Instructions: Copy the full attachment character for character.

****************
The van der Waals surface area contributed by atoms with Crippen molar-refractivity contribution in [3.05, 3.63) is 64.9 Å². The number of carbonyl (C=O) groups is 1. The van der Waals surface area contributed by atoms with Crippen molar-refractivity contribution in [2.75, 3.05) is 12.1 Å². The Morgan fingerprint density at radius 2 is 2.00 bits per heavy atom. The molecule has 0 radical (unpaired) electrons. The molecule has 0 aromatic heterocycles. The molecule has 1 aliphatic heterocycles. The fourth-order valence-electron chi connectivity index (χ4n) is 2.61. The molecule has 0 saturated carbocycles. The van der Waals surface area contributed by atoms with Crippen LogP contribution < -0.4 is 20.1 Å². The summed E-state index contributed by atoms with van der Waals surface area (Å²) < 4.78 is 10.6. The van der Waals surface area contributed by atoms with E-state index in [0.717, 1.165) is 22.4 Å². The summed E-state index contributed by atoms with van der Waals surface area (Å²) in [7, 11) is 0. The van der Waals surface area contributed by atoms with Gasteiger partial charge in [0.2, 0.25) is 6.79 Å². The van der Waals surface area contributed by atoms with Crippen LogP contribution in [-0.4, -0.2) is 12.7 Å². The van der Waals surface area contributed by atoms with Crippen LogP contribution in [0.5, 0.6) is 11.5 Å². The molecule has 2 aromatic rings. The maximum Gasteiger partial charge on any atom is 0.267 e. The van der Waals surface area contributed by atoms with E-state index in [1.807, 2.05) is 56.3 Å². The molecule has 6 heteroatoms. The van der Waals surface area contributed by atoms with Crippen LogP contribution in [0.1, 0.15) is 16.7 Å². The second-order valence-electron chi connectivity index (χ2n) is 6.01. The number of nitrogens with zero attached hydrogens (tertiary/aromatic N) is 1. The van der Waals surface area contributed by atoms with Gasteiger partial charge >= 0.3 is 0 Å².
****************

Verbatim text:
The van der Waals surface area contributed by atoms with Crippen molar-refractivity contribution in [3.05, 3.63) is 64.9 Å². The number of carbonyl (C=O) groups is 1. The van der Waals surface area contributed by atoms with Crippen molar-refractivity contribution in [2.75, 3.05) is 12.1 Å². The Morgan fingerprint density at radius 2 is 2.00 bits per heavy atom. The molecule has 0 radical (unpaired) electrons. The molecule has 0 aromatic heterocycles. The molecule has 1 aliphatic heterocycles. The fourth-order valence-electron chi connectivity index (χ4n) is 2.61. The molecule has 0 saturated carbocycles. The van der Waals surface area contributed by atoms with Crippen LogP contribution < -0.4 is 20.1 Å². The summed E-state index contributed by atoms with van der Waals surface area (Å²) < 4.78 is 10.6. The van der Waals surface area contributed by atoms with E-state index in [0.717, 1.165) is 22.4 Å². The summed E-state index contributed by atoms with van der Waals surface area (Å²) in [7, 11) is 0. The van der Waals surface area contributed by atoms with Gasteiger partial charge in [0.2, 0.25) is 6.79 Å². The van der Waals surface area contributed by atoms with Crippen LogP contribution in [-0.4, -0.2) is 12.7 Å². The van der Waals surface area contributed by atoms with Crippen LogP contribution in [0.5, 0.6) is 11.5 Å². The molecule has 2 aromatic rings. The maximum Gasteiger partial charge on any atom is 0.267 e. The van der Waals surface area contributed by atoms with E-state index in [1.807, 2.05) is 56.3 Å². The molecule has 6 heteroatoms. The van der Waals surface area contributed by atoms with Crippen LogP contribution in [0.1, 0.15) is 16.7 Å². The second-order valence-electron chi connectivity index (χ2n) is 6.01. The number of nitrogens with zero attached hydrogens (tertiary/aromatic N) is 1. The van der Waals surface area contributed by atoms with Gasteiger partial charge >= 0.3 is 0 Å².